Totino-Grace guard Reggie Meyer planned his next move during Friday's game against Benilde-St. Margaret's.
Mottos come and go. Game plans are modified throughout a season. But an identity has staying power.
The Totino-Grace boys’ basketball chose defense as its identity this season and positive results followed. Entering this week with a record of 12-3, the program is off to its best start in coach Keven Seim’s five seasons.
“We asked kids, ‘What do we want our calling card to be?’ ” Seim said. “Defense is something they’ve taken a hold of. They work hard and get after it.”
Of course, Totino-Grace boasts some strong offensive numbers. Senior guard Reggie Meyer ranks among the state’s top scorers, averaging 27.2 points per game. And the Eagles soared past the century mark in a 109-67 shellacking of Princeton.
But defense comes first.
Successful defense owes to good schemes and better effort. Defense is desire and the Eagles are disciples. Said point guard Michael Waters, one of the Eagles’ most tenacious defenders, “Everyone’s willing to sell out 36 minutes every night.”
Last year’s seniors, who Seim heralded as “maybe the hardest-working group we had,” set a tone for returning players. Waters and fellow captains Meyer and senior guard Collin Fleming have tried to bring last season’s consistent practice intensity to games.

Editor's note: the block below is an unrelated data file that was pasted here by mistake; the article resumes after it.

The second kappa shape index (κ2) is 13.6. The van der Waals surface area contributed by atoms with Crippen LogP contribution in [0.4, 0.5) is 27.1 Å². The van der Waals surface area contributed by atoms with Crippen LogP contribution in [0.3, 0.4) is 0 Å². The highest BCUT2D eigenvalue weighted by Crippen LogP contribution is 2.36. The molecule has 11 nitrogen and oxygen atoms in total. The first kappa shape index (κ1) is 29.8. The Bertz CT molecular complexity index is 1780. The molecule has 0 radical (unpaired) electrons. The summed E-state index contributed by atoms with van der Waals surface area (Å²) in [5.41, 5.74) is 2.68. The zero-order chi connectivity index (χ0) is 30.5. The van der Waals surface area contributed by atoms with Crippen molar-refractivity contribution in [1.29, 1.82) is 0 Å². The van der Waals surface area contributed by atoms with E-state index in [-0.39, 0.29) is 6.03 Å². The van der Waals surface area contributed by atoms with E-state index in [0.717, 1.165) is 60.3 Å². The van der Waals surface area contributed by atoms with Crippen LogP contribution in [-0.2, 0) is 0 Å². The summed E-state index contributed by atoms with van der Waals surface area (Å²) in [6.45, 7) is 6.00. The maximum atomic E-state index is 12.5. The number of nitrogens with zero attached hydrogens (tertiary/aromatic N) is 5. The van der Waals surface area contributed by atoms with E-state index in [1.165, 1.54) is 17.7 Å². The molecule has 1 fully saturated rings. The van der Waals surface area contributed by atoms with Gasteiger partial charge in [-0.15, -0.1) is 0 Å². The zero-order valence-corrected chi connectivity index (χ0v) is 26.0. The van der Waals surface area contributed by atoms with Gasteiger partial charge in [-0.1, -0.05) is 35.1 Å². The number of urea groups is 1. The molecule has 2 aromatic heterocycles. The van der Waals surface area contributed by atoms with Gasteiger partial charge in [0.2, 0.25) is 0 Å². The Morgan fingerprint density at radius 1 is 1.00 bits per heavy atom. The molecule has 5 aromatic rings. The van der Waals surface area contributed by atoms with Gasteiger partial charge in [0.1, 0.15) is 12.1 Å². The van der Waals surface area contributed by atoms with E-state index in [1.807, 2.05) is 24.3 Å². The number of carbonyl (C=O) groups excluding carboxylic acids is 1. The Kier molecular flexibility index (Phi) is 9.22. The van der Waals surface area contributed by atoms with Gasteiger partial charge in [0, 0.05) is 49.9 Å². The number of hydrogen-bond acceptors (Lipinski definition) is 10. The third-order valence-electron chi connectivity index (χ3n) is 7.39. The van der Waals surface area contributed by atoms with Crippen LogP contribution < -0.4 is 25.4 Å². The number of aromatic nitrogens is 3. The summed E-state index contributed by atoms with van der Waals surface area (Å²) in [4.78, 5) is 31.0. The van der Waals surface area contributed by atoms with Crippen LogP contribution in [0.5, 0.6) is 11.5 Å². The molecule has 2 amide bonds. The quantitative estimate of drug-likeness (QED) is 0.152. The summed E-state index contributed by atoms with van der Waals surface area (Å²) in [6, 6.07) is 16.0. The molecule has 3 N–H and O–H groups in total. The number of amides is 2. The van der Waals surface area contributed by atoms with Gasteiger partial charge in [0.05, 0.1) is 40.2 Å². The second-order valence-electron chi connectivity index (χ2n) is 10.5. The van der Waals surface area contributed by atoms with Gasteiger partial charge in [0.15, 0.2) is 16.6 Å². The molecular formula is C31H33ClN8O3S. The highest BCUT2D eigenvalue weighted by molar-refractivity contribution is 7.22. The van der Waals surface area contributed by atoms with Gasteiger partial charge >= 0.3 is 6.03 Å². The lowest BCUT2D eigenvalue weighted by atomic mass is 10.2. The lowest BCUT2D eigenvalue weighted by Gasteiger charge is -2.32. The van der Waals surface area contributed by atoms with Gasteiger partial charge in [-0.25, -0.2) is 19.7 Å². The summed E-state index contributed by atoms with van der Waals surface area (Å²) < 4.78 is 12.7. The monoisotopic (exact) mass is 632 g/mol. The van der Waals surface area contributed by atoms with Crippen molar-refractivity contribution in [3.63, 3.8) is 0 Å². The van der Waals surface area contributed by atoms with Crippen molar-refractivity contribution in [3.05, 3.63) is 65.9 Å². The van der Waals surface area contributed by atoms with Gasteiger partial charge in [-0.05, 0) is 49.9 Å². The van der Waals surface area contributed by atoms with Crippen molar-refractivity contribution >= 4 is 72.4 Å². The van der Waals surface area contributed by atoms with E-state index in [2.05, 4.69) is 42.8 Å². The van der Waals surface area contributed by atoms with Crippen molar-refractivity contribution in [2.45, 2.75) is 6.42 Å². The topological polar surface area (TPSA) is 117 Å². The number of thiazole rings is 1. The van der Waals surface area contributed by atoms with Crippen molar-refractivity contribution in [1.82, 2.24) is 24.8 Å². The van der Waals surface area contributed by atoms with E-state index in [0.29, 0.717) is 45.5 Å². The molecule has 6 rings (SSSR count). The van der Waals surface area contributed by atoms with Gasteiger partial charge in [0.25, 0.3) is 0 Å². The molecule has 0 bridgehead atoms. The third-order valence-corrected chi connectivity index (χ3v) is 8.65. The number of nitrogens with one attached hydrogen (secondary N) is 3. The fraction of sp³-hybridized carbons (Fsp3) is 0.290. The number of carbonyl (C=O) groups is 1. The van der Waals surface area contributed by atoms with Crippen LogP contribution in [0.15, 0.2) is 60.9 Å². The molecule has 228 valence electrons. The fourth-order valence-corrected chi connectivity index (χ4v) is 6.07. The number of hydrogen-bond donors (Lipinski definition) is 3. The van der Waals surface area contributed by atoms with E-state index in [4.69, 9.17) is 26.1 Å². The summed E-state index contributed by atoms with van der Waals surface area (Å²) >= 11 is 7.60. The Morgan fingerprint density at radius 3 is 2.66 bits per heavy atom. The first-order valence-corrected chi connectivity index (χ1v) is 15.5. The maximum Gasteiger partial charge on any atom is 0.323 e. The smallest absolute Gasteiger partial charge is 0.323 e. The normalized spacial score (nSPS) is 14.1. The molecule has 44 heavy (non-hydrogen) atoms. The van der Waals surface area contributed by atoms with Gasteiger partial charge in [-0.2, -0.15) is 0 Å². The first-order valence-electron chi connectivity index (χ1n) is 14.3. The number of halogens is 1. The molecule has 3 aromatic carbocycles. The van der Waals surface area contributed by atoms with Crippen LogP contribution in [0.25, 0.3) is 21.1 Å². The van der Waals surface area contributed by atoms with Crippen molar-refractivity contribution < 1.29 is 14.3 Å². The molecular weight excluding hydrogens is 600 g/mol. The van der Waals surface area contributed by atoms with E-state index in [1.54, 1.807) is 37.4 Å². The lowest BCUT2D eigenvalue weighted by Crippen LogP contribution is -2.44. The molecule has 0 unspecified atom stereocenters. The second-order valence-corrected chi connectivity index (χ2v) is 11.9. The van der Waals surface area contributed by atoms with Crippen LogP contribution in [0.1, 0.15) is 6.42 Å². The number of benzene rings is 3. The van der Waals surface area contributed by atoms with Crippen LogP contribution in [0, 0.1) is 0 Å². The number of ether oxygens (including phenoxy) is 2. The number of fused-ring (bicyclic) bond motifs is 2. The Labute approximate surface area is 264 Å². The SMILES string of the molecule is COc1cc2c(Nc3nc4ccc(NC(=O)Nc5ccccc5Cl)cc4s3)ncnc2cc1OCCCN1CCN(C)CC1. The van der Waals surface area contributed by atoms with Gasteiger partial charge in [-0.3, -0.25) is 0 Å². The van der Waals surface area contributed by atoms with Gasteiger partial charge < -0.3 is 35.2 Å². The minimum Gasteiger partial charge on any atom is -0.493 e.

The payoff came via a 6-1 start to the season. The Eagles’ first loss came against Edina, a Class 4A opponent. But a 61-59 loss to Spring Lake Park in a game with conference and section implications got the Eagles’ attention. They squandered a four-point lead in the game’s final 60 seconds.
“We got a little too confident,” Fleming said. “We’re a good team but we can’t come in thinking we’re going to win every game.”
The resilient Eagles have taken different sorts of losses in stride. Junior guard Maxwell Walker averaged 10 points per game though the first four games until breaking his hand. A pair of guards emerged to fill the void. Junior Cole Wagner has averaged 6.4 points per game while senior Carlton Djam supplies competitive zeal.
“He hasn’t started a game all year but he’s the loudest person on the bench,” Waters said. “He’s the emotional leader of our team.”
Meyer, whose picture adorns the school’s winter sports calendar poster, is the star. His ability to score at the basket, from behind the three-point line and anywhere in between makes him a tough matchup. He said he deals with being a marked man by simply “not really changing the way I play.”
“Having Reggie there every night to carry the load offensively, we can work harder on the defensive end to get him the ball back,” Waters said.
Players believe they can bookend this season’s strong start with a similar finish. Two obstacles must be overcome if the Eagles hope to reach their first state tournament since 2006. First, they have not gotten past the section semifinals under Seim. Second, they are in Class 3A, Section 3 with two-time defending state champion DeLaSalle.
No matter, players said.
“In basketball, everyone has a chance in a game,” Waters said. “But we have to be working as hard as we can and be playing our best basketball in March.”